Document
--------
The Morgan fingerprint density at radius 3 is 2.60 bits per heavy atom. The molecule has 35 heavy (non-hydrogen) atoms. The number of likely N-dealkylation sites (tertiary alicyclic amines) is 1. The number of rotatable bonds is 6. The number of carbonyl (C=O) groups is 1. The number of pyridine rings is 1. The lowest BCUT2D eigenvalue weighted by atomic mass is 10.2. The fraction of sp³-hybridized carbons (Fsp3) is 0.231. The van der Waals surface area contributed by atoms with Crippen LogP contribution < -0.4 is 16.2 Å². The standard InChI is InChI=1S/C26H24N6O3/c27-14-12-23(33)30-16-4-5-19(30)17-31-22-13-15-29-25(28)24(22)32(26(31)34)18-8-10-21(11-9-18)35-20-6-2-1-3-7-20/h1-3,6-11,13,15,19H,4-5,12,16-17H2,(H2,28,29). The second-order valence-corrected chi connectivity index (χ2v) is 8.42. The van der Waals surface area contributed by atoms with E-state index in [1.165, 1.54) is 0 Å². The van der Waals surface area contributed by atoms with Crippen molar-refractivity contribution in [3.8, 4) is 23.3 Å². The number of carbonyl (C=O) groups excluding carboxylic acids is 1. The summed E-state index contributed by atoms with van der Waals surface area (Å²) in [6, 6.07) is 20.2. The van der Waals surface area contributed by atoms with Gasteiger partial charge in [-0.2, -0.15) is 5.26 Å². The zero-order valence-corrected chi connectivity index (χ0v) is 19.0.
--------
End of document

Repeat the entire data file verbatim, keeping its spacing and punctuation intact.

The Morgan fingerprint density at radius 3 is 2.60 bits per heavy atom. The molecule has 35 heavy (non-hydrogen) atoms. The number of likely N-dealkylation sites (tertiary alicyclic amines) is 1. The number of rotatable bonds is 6. The number of carbonyl (C=O) groups is 1. The number of pyridine rings is 1. The lowest BCUT2D eigenvalue weighted by atomic mass is 10.2. The fraction of sp³-hybridized carbons (Fsp3) is 0.231. The van der Waals surface area contributed by atoms with Crippen LogP contribution < -0.4 is 16.2 Å². The standard InChI is InChI=1S/C26H24N6O3/c27-14-12-23(33)30-16-4-5-19(30)17-31-22-13-15-29-25(28)24(22)32(26(31)34)18-8-10-21(11-9-18)35-20-6-2-1-3-7-20/h1-3,6-11,13,15,19H,4-5,12,16-17H2,(H2,28,29). The second-order valence-corrected chi connectivity index (χ2v) is 8.42. The van der Waals surface area contributed by atoms with E-state index in [1.165, 1.54) is 0 Å². The van der Waals surface area contributed by atoms with Crippen molar-refractivity contribution in [3.8, 4) is 23.3 Å². The number of carbonyl (C=O) groups excluding carboxylic acids is 1. The summed E-state index contributed by atoms with van der Waals surface area (Å²) in [6, 6.07) is 20.2. The van der Waals surface area contributed by atoms with Gasteiger partial charge in [-0.2, -0.15) is 5.26 Å². The zero-order valence-corrected chi connectivity index (χ0v) is 19.0.